Re: the arrogance of postmodern mumbo jumbo

Philip Deitiker (
Mon, 30 Sep 1996 20:22:59 GMT (CHESSONP) wrote:

>In article <51usih$>, (Philip
>Deitiker) writes:

>>columbus and magellan proved to them the world was round not flat, so
>>the center of the word was several thousand miles below a center if
>>the world was flat (thus jeruselum or rome was as far from the center
>>as any other place).

>Nobody with any education ever thought that the world was flat. Certainly
>none of the scholars who evaluated Columbus's proposed voyage for the
>Catholic Kings of Spain thought the world was flat. The problem with
>Columbus's proposal was that it assumed too small a value for the radius
>of the earth. He got lucky that there was some land between Europe and

That, of course is true and is why I added magellan into the argument,
but remember columbus's voyage greatly expanded the surface of the
known world (by western eurasion standards). It also did something
else, since what the voyages did was to convert the idea of the 'edge
of the earth' was some where out in the ocean ----> to the edge of the
earth if it exists at all is somewhere way past a giant landmass which
has only be partially discovered. Thus the idea that there was an
abyss waiting on the edge of the atlantic was proved false and allowed
subsequent travelers a theoretical framework for further travels (i.e.
magellan). Remember these guys (intellectual or not) had to be able
to convince crews of seaman that such a voyage was possible, and these
sailors might hold information from alterantive sources with more
value than those of the educated class.
You could also make the argument that columbus is about 12000
years late in his discovery, even for europeans he could be 9500 years
late, and as such was no big deal; however, the stategy was extremely
bold (and as you pointed out full of risks, considering the
underestimation of circumferance); however, in difference to previous
journeys, the columbian jorney was not one of relays (island hopping)
but one of almost direct point a to point ? travel, along a certain
latitude (visuallizing the round earth, traveling along a latitude
where one expected land one would eventually hit the land one
expected). This conceptually differed from the way previous colonizers
had traveled (with the possible exception of the polynesians). Of
course the target and the actual contact points were off by 12000
miles, but from a conceptual point of view the theory was valid, and
is still used today. Consider the an international flight from Los
Angeles to Tokyo, a plane takes off from LA and vectors along a great
arc northwestward. About 200 miles north the pilot loses any visual
contact with land, but a pilot knows that by turning along a certain
vector, holding that great arc vector and airspeed and compensating
for high altitude winds, that at a given point in time he should begin
a descent which will place him in visual range of narita airport. Thus
by knowing the position of a and b, an arc vector can be designed
which can get one to ones destination in the shortest distance. This
is what columbus thought he was doing. Of course he was wrong, Even if
he had properly guessed the earths diameter, he still suffered from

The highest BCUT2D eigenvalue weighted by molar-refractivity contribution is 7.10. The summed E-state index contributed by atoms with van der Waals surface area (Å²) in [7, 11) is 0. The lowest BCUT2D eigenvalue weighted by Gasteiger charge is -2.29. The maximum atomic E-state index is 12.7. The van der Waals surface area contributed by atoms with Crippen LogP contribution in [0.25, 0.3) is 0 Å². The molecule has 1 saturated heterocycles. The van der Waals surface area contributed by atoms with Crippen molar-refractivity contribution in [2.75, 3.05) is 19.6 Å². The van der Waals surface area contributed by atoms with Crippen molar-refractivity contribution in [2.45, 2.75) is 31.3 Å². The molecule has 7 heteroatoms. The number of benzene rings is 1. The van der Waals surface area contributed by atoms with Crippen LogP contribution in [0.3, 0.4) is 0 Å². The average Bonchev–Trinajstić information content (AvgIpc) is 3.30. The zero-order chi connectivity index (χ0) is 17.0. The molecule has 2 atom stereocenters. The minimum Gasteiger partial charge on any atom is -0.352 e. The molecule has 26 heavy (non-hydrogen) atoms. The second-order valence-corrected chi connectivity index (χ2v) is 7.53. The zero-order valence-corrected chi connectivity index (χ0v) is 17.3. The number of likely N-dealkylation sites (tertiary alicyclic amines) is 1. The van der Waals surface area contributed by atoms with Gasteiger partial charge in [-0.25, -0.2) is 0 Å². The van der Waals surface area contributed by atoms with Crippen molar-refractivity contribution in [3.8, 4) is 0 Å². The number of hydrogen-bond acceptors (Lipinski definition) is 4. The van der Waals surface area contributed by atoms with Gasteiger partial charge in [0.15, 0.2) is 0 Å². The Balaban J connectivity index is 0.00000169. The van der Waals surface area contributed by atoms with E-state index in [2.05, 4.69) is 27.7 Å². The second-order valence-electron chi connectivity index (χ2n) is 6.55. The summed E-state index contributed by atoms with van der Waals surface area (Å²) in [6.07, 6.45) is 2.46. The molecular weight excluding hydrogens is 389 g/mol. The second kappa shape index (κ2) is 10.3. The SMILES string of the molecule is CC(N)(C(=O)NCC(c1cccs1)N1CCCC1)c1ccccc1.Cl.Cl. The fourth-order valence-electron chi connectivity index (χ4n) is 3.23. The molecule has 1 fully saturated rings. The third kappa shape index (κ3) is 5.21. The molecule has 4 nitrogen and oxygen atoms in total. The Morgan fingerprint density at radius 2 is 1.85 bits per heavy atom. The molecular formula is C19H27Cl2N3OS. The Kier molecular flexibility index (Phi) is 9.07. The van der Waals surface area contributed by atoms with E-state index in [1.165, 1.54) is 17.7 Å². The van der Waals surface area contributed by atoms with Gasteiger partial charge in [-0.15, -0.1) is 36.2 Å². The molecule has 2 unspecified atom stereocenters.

the delimna that even though as far as you can see is water, water may
not be all that which is out there, so the outcome would have been
identical despite the is missence about circumferance. This is why
they call them explorers.
Consider the aero-transnavigator, suppose that, although japan had
been discovered and cooridantely identified as with LA, the great
open region of the north pacific had not, and somewhere south of
alaska a mountain range protruded from the ocean to 42,000 ft. Even
though the path would be essentially correct the outcome would be
disasterous. If the pilot knows that the range exists, he can modify
the arc and the associated parameters, but what happens if the range
fortuitiously extends from the southern actic circle to the northern
artic circle (as is the case with the columbian voyage), then actual
knowledge of precise circuferance and relative position and/or the
potential for interrupting land masses doesn't really matter, since
the knowledge cannot prevent the absolute interrupting of the vogage.
Magellan solved this problem by essentially island hopping from europe
to around the south of america and then assuming a arc from those
points onto asia....and for the purpose of his trip he was essentially
lucky enough to have not run into another long trans-equitorial
The fact that columbus was geographically incorrect is probably
more forutitious than not, for how do you think he could have
convinced his crews to take a 15 week voyage into the unknown?

So you contend that his contemporaries believed the world was round
but two big to circumnavigate? OK, but what lead them to belive that
there were no other land masses. A good staistician would predict that
there probablty were. either case they were wrong, who was
more right (from a scientific point of view columbus was because he
put his theory to test, whereas as his contemporaries played the
conservative game (defending an untested null hypothseis)). Its
difficult to be 100% accurate without information, thus without
information one is lead to deviant speculations. OTOH, with data to
support theories a certain amount of speculation gets erased, I think
this is the original point.